Lu Sweet

Lu Sweet

The other day, my 5- and 6-year-old daughters were singing the words to the song “Nerves” by Terri Hendrix. My 5-year-old sang, “You’re getting on my nurses.” (You should’ve seen me look at her and NOT react). Then my 6-year-old said, “No, Gracie, it’s supposed to be, ‘You’re getting on my nerds.’” (Again, I am sure the look on my face was something else). In an attempt to help them with the actual lyrics I then said, “Girls, you’re getting on my nerves.” Madi immediately said, “Oh sorry about that, Mom.” I almost felt like I was in a Stooges movie or playing “Who’s on first?”

I am sure you’ve also seen or heard where people say it’s super important to utilize commas appropriately otherwise, “Let’s eat Grandma” rather than “Let’s eat, Grandma” becomes something gross due to the lack of a comma.

Misunderstandings and miscommunications happen all the time, especially in today’s day of technology, where emails and texts can be the most commonly used forms of communicating. When using these platforms, I think people sometimes lose that personal touch that a phone call or face-to-face conversation allows for.

I think I am one of very few people at Western Wyoming Community College that actually prefers to have the camera feature open when I am on my phone. I like to see the people I am talking with, or at the very least, I prefer ear-to-ear conversations over texts and emails whenever possible. I like to think I am building relationships with those I work with because of the extra time I take to personalize our conversations. It’s how I was raised, and I am proud of that. At the same time, I do realize there are many times people are not available at the moment I want to talk to them.

I’m not saying I don’t utilize email and texting. I do and I survive. However, I am very much a people person and I do believe that when possible, real talk has helped me minimize some miscommunications and misunderstandings. I like dealing directly with people.

On the other hand, I still have a lot of work to do with my communication skills, because with emails and texts, you don’t really have the chance to interrupt. Usually you respond after reading a message in its entirety. You read their message completely then hit reply. So, that is one I still have to work on: I have to remind myself to let the other person finish completely when talking live with them, then to give myself a few seconds to absorb, digest, mull and process before responding and clarifying what they said.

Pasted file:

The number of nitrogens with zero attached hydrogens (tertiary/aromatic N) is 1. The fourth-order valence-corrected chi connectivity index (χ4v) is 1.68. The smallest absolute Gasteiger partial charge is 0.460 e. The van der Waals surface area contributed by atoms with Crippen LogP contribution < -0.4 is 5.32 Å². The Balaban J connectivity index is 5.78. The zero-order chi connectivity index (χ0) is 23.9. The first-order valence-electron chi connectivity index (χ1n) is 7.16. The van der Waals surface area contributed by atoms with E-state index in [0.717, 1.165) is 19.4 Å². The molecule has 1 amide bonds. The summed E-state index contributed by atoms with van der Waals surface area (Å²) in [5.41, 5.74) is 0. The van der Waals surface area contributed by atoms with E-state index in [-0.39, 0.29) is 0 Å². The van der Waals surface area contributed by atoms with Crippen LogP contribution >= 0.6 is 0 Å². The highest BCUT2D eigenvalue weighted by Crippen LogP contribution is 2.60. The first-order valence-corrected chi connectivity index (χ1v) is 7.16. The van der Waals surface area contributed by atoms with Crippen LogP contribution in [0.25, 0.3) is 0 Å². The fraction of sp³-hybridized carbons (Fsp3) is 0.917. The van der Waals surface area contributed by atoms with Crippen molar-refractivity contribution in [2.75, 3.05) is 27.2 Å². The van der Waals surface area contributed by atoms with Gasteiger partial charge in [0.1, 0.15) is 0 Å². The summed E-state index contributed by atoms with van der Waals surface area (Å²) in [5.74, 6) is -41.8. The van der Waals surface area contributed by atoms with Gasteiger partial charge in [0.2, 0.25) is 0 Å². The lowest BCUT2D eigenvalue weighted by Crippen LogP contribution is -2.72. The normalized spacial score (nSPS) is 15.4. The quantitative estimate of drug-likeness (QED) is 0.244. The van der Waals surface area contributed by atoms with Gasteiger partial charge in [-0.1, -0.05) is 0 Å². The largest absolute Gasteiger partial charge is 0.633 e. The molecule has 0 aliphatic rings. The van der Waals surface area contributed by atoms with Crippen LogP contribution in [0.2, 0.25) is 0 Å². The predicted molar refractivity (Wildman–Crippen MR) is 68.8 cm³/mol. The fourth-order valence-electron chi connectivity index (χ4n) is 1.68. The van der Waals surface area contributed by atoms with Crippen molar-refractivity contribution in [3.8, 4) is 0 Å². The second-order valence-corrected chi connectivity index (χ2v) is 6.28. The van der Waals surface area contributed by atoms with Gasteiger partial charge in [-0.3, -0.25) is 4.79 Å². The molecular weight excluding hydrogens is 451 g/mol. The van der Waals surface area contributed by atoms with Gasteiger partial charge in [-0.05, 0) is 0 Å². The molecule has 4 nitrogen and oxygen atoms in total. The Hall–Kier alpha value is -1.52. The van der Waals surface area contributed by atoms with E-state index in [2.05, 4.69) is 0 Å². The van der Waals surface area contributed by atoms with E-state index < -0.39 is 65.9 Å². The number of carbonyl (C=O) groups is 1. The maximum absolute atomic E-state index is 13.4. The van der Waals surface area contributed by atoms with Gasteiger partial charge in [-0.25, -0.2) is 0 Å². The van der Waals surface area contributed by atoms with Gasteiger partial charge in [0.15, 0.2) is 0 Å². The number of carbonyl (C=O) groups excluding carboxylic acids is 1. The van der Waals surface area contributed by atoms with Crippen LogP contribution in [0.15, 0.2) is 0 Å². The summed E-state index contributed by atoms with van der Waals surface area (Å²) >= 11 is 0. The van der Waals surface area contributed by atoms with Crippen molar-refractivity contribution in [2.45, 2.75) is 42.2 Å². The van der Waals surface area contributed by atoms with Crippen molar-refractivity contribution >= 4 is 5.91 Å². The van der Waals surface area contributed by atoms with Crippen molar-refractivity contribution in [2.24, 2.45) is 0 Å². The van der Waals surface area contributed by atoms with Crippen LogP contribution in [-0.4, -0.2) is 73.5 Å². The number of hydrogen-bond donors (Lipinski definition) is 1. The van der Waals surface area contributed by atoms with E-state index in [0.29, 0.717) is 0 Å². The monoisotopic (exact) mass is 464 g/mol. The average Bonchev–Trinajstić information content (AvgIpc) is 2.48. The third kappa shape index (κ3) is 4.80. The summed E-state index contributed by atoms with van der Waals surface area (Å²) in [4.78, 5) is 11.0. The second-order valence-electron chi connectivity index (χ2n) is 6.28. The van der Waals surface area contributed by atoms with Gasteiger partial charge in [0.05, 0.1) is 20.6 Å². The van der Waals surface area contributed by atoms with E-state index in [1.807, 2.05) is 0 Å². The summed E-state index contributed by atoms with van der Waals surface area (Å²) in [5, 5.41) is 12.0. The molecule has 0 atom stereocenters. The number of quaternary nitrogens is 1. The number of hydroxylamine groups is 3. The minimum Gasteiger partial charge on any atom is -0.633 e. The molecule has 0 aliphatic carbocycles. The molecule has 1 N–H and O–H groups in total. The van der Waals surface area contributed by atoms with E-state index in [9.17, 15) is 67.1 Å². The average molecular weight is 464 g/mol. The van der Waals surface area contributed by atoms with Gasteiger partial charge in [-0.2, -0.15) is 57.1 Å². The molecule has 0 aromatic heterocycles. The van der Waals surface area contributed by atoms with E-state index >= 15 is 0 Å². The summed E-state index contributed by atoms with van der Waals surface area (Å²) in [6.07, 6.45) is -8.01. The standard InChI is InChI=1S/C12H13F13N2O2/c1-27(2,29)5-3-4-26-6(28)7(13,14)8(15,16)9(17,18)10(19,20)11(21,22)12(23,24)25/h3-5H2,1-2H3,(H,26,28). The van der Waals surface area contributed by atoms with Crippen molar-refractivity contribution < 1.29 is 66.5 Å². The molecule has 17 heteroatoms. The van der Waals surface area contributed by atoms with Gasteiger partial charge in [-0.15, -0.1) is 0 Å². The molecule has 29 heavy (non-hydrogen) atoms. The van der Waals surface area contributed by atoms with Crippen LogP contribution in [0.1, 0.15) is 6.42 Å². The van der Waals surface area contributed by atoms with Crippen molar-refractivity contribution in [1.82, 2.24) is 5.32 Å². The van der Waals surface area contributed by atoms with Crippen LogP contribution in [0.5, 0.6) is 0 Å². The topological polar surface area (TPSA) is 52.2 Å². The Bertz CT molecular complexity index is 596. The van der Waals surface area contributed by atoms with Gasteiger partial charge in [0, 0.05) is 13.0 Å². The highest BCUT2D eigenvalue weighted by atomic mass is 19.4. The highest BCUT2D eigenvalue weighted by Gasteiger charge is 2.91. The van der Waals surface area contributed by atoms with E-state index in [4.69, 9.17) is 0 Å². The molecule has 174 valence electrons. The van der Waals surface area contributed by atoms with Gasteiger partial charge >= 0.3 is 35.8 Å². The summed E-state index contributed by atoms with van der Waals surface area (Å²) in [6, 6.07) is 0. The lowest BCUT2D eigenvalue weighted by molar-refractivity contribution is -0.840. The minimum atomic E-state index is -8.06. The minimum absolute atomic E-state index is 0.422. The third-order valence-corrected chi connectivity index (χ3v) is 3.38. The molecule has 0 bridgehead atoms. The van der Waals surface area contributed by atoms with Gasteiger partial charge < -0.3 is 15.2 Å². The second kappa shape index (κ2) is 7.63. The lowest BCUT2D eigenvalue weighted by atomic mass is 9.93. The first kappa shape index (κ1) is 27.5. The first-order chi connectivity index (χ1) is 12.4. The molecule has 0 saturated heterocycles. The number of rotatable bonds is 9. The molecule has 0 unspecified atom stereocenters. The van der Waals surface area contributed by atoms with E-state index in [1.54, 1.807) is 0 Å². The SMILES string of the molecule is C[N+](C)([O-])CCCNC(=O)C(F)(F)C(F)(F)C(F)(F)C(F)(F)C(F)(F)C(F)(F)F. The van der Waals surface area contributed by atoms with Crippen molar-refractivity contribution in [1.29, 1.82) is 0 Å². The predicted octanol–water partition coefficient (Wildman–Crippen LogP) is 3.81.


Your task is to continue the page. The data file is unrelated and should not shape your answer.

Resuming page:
Another thing I thank my parents and grandparents for instilling in me: handshakes and promises. I realize that contracts are imperative, but I’m still a fan of telling someone something and them knowing that I mean it and I am good to my word! In my house, my family and I are all about pinkie promises. Broken promises do stink, but I’d like to think that most people operate in “what’s right and good” most of the time.

Charles Dickens said, “Electronic communication will never be a substitute for the face of someone who with their soul encourages another person to be brave and true.” I genuinely believe that people see my good intentions and deeper relationships are built with more person interactions. So, even though I am slowly becoming more proficient with social media, emailing, texting and typing in general, I will take that opportunity to meet up with you, have coffee, or walk and talk whenever I can. TALK to you later! Have a great day!

Lu Sweet is the athletic director at Western Wyoming Community College. She has been an educator in Rock Springs for two decades.

(0) comments

Welcome to the discussion.

Keep it Clean. Please avoid obscene, vulgar, lewd, racist or sexually-oriented language.
PLEASE TURN OFF YOUR CAPS LOCK.
Don't Threaten. Threats of harming another person will not be tolerated.
Be Truthful. Don't knowingly lie about anyone or anything.
Be Nice. No racism, sexism or any sort of -ism that is degrading to another person.
Be Proactive. Use the 'Report' link on each comment to let us know of abusive posts.
Share with Us. We'd love to hear eyewitness accounts, the history behind an article.